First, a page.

• View in gallery

    Expt. 2 interactive effect for maximum germination percentage (Gmax) comparing three rates of gibberellic acid (GA) at two germinating temperatures. Means followed by the same letter(s) are not statistically different (P ≤ 0.05).

  • View in gallery

    Expt. 2 interactive effect for maximum germination percentage (Gmax) comparing three rates of glycinebetaine (GB) at two germinating temperatures. Means followed by the same letter(s) are not statistically different (P ≤ 0.05).

  • View in gallery

    Expt. 2 interactive effect for maximum germination percentage (Gmax) comparing three rates of redox primer (H2O2) at two germinating temperatures. Means followed by the same letter(s) are not statistically different (P ≤ 0.05).

  • Bodsworth, S. & Bewley, J.D. 1981 Osmotic priming of seeds of crop species with polyethylene glycol as a means of enhancing early and synchronous germination at cool temperatures Can. J. Bot. 59 672 676

    • Search Google Scholar
    • Export Citation
  • Bowler, C. & Fluhr, R. 2000 The role of calcium and activated oxygens as signals for controlling cross-tolerance Trends Plant Sci. 5 241 246

  • Danneberger, T.K., McDonald, M.B., Geron, C.A. & Kumari, P. 1992 Rate of germination and seedling growth of perennial ryegrass seed following osmoconditioning HortScience 27 28 30

    • Search Google Scholar
    • Export Citation
  • Farooq, M., Aziz, T., Hussain, M., Rehman, H., Jabran, K. & Khan, M.B. 2008 Glycinebetaine improves chilling tolerance in hybrid maize J. Agron. Crop Sci. 194 2 1453 1462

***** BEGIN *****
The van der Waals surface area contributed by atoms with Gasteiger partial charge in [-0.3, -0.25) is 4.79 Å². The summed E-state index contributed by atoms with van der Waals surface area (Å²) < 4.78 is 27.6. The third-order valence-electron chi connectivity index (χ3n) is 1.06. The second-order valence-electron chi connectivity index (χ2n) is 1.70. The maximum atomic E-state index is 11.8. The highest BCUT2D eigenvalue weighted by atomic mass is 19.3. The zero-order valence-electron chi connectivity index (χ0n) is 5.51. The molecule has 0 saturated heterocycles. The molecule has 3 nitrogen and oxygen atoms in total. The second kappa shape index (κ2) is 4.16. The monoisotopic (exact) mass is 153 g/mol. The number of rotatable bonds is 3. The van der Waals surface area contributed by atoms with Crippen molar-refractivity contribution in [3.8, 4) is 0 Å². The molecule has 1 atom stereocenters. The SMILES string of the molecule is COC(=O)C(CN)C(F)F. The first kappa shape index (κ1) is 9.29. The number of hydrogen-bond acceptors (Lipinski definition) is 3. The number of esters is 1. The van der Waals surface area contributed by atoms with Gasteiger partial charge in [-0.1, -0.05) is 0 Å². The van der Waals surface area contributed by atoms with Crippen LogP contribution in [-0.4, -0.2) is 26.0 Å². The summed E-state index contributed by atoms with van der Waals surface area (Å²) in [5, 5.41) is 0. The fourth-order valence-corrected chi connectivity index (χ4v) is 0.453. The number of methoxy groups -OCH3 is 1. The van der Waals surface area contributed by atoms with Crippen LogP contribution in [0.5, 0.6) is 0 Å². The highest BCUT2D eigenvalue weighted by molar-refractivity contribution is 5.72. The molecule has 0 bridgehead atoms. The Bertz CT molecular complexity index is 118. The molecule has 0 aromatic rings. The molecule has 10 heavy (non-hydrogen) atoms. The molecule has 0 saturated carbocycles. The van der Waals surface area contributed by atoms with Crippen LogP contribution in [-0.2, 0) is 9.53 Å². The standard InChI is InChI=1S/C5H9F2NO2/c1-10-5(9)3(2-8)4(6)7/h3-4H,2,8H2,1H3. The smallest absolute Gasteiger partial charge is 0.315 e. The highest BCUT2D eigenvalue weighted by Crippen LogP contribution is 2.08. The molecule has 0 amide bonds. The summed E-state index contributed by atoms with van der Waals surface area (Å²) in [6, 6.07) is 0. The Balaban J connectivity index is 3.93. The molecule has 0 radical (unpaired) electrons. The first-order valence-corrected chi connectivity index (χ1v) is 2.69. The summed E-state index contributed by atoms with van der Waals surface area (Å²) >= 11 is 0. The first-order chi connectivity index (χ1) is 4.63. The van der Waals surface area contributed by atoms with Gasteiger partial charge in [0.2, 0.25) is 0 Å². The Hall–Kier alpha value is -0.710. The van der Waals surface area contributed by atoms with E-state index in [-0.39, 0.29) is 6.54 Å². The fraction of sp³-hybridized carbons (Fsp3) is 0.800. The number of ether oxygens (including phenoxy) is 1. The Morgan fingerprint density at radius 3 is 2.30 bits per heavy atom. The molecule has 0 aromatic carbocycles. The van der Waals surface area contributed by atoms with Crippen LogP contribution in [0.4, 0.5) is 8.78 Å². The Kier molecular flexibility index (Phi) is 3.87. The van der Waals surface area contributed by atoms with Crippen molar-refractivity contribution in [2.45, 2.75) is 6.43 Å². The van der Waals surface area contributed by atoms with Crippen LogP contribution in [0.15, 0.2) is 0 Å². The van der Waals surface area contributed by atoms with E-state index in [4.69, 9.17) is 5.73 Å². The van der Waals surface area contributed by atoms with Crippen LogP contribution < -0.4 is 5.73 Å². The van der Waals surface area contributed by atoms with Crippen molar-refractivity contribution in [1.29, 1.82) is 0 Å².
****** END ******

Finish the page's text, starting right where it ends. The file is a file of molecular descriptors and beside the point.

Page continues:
• Search Google Scholar
    • Export Citation
  • Gao, Y., Bonham-Smith, P.C. & Gusta, L.V. 2002 The role of peroxiredoxin antioxidant and calmodulin in ABA-primed seeds of Brassica napus exposed to abiotic stresses during germination J. Plant Physiol. 159 9 1453 1462

    • Search Google Scholar
    • Export Citation
  • Green, T.O., Chestnut, E.C., Rogers, J.N. III & Crum, J.R. 2018 Effects of creeping bentgrass seeding rates and traffic on putting green establishment: A conservative seeding rate can result in cost-effective and speedy green establishment Golf Course Manage. 86 1 106 108, 110

    • Search Google Scholar
    • Export Citation
  • Hardegree, S.P. 1994 Matric priming increases germination rate of Great Basin native perennial grasses Agron. J. 86 2 1453 1462

  • Heydecker, W.J., Higgens, J. & Turner, Y.J. 1975 Invigorating of seeds? Seed Sci. Technol. 3 881 888

  • He, L., Gao, Z. & Li, R. 2009 Pretreatment of seed with H2O2 enhances drought tolerance of wheat (Triticum aestivum L.) seedlings Afr. J. Biotechnol. 8 6151 6157